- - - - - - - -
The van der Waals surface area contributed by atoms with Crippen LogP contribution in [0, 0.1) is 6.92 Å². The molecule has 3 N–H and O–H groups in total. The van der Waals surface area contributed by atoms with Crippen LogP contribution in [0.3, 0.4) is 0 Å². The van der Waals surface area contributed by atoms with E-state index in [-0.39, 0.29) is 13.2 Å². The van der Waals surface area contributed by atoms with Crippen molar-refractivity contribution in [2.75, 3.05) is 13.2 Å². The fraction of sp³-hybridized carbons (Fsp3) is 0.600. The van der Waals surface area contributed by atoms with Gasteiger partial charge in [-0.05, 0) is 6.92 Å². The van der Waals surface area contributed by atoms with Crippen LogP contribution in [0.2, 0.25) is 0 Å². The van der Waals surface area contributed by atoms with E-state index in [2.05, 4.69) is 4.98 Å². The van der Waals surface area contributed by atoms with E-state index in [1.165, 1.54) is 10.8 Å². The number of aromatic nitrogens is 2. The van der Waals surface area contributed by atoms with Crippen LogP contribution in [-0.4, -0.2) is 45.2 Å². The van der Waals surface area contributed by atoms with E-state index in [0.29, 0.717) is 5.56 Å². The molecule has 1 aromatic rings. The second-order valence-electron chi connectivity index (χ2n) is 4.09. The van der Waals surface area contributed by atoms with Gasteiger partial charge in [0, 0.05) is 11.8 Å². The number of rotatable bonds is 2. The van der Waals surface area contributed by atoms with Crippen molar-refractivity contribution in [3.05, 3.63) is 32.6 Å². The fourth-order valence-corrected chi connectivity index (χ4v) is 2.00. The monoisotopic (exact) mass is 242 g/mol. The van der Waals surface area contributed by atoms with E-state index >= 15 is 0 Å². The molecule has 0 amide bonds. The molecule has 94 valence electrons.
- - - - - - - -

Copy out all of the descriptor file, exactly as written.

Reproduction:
The van der Waals surface area contributed by atoms with Crippen LogP contribution in [0, 0.1) is 6.92 Å². The molecule has 3 N–H and O–H groups in total. The van der Waals surface area contributed by atoms with Crippen LogP contribution in [0.3, 0.4) is 0 Å². The van der Waals surface area contributed by atoms with E-state index in [-0.39, 0.29) is 13.2 Å². The van der Waals surface area contributed by atoms with Crippen molar-refractivity contribution in [2.75, 3.05) is 13.2 Å². The fraction of sp³-hybridized carbons (Fsp3) is 0.600. The van der Waals surface area contributed by atoms with Gasteiger partial charge in [-0.05, 0) is 6.92 Å². The van der Waals surface area contributed by atoms with Crippen LogP contribution in [0.2, 0.25) is 0 Å². The van der Waals surface area contributed by atoms with E-state index in [2.05, 4.69) is 4.98 Å². The van der Waals surface area contributed by atoms with E-state index in [1.165, 1.54) is 10.8 Å². The number of aromatic nitrogens is 2. The van der Waals surface area contributed by atoms with Crippen LogP contribution in [-0.4, -0.2) is 45.2 Å². The van der Waals surface area contributed by atoms with E-state index in [0.29, 0.717) is 5.56 Å². The molecule has 1 aromatic rings. The second-order valence-electron chi connectivity index (χ2n) is 4.09. The van der Waals surface area contributed by atoms with Gasteiger partial charge in [0, 0.05) is 11.8 Å². The number of rotatable bonds is 2. The van der Waals surface area contributed by atoms with Crippen molar-refractivity contribution in [3.05, 3.63) is 32.6 Å². The fourth-order valence-corrected chi connectivity index (χ4v) is 2.00. The monoisotopic (exact) mass is 242 g/mol. The van der Waals surface area contributed by atoms with E-state index >= 15 is 0 Å². The molecule has 0 amide bonds. The molecule has 94 valence electrons.